Magic is definitely an option. Prestidigitation to snuff out torches & fires have very exciting possibilities. Plus using invisibility to walk by, although they could still be heard and draw suspicion. Casting charm can help distract them as well. However, I think mundane means typically are the funnest. A simple rock can distract a guard and send them far enough that you don't need to make checks anymore.

I definitely agree that I should add a note for the difficulty of each encounter. Although most of my notes will probably be "This is designed to be hard, unless the players are clever." The first sneaking mission is pretty much designed as a tutorial, since getting caught can actually get you past a few guards, and the guards are very lenient. (They assume you are lost archaeologists) Meanwhile, the boss monster at the end specifically does the "Hero Throw" as to not murder the players immediately.


Nice concept having everything you need including the paper minatures all in one neat package .
Thanks, I was partnered up with Papermage on a different project and I got inspired. Pending the success of this one, i'll try and convince them to create set pieces as well, like necrotic trees and dragon boneyards.
 

Blue

Orcus on a bad hair day
Okay, thoughts as I read through, then I'll pull them together at the end.

Like the art at the beginning, but the red outline on "It Came From the Shadow Realm..." doesn't work well.

Printable adventure - I'd make sure my color art is still readable in B&W. And as many have ink-jet printers perhaps use thinker fonts if over art, if the "It Came From The Shadow Realms..." is an indication.

New Mechanics - would have expected to see they laid out here. Also, there already are group checks in the base mechanic (PHB 174) that work for group stealth - there needs to be a seriously compelling reason to overwrite those rules.

Scene 0 - good, glad it has RP notes.

Scene 1 - these seems to assume that players will only use one way. No discussion about bluffing their way past, disguise, bribery, forging a letter of entry from the people hiring the guards, etc. Player creativity will lead them lots of different ways, be prepared for some common ones. And make them all interesting.

As a side note, the party can easily overcome and knock out all of the guards - they aren't a challenge for four 3rd level characters. So there's no tension. Maybe add in a leader with darksight, and some guard hounds?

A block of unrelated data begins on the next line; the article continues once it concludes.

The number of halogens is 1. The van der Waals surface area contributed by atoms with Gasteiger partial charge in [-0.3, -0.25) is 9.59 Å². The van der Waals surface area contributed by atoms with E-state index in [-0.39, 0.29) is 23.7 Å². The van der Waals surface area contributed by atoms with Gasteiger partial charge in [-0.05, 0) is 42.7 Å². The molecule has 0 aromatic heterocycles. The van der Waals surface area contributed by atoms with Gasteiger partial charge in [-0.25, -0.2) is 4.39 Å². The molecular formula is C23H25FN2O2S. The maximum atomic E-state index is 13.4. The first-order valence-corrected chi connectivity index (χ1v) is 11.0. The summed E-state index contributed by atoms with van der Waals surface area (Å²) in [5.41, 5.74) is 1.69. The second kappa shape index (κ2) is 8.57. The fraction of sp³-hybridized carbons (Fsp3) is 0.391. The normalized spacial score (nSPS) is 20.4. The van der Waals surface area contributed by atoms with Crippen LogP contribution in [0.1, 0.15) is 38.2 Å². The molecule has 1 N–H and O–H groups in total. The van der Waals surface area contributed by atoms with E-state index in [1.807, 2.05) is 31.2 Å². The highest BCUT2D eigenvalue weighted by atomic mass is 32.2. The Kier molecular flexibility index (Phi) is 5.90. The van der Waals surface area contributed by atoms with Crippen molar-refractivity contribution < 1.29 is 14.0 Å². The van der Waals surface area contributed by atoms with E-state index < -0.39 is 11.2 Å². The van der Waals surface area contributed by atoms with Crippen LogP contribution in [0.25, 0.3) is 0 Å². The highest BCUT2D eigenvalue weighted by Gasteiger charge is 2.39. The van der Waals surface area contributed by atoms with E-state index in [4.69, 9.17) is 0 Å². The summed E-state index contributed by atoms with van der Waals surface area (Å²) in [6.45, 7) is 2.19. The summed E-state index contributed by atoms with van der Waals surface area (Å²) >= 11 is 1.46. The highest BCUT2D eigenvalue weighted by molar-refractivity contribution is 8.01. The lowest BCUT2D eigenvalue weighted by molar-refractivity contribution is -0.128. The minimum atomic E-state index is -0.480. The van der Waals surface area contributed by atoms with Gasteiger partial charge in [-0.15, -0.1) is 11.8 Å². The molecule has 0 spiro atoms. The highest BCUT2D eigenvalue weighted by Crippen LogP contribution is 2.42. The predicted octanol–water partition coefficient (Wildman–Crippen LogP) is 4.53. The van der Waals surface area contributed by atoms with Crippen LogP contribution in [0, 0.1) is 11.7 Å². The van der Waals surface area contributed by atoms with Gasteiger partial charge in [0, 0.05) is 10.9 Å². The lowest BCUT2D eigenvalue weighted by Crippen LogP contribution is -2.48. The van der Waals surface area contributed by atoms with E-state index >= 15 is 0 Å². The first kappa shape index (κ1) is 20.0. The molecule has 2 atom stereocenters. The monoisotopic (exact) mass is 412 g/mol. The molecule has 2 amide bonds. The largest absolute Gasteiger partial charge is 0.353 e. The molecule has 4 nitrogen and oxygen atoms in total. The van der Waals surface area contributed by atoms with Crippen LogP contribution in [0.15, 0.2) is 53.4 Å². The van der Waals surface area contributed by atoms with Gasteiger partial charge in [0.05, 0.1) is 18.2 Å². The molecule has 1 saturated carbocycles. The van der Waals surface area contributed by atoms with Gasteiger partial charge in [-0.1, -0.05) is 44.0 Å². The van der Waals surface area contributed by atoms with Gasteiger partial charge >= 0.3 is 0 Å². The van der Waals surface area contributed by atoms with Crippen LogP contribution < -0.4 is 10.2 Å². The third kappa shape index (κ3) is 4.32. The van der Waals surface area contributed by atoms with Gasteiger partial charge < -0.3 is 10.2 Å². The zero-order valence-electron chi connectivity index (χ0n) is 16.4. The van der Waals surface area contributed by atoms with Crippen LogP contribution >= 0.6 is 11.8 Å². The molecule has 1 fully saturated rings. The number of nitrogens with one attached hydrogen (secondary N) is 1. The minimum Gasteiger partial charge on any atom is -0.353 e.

This shows some plot holes from Scene 0. Who hired these guards? The excavators most likely, if they expect their later team to have access. As an original excavator, why can't he either order off the guards, or talk to the excavators currently in charge about sending you down an his worries. He's a bard, so he's probably well known. And he would likely have to be to be a goblin who's hired as an expert.

I will be looking for a resolution for this as I read, such as they through him off the dig for doing something bad. Otherwise it's a major plot hole.

Scene 1 map - as a side note, I was going to refer to this by page number (as you do in your original post), but there are no page numbers.

Is behind the church a steep drop-off that the players could attempt to climb?

Also, with the idea of "print and play" a version without DM marks (aware & unaware guards) would make a good handout so players can strategize their quiet entry.

Scene 2
Please update every trap to have the standard information in 5e that traps have, such as DCs to notice and attack bonus to hit/DCs to avoid. These don't feel like you are presenting 5e traps at all.

DMG pg 120. You may also want to look at suggested trap damages, these are quite low. That may be because you assume auto-hit.

Really, this feels like you are only allowing this to be solved as players and not characters. Characters, whom may be quite experienced with traps, do not have any mechanical way to interact with them.

At this point I'm going to jump past the rest of the adventure to the handouts. This critique is growing quite large and I would suggest a developmental editor to give this a pass.

Okay, onto Rules and Resources

Stealth - okay, this is supplimental, not replacing. Not bad. It's a bunch of pages towards one method of entry, but okay. I'd really use passive perception since that's what it is for, with a modifier because advantage and disadvantage won't effect it. This also puts the rolls in player hands.

Stacking Advantage is directly against the core rules for stacking advantage. Without an overwhelming reason why advantage works differently here then anywhere else in the campaign, drop it.

Hey, I see there is a player version of the handout. Woo. Though it shows a problem with the original. Each tent has a red vaguely triangle marker that's the same shade of red as "Aware guard". I read that map as each tent had an aware guard (on shift?) in front of it and a sleeping guard (off-shift?) in it. May want to change that shade of red.

Character handouts - I quite like the artwork. And that it's repeated later in a way I can make paper minis. I strongly wish the Paper Mage logo was more towards the left border so that there could be more separation. Right now if I attempted to make rectangular cutouts then part of Fod or Tibles would be cut off. Maybe a bit more separation between Fod and Hund the dog as well.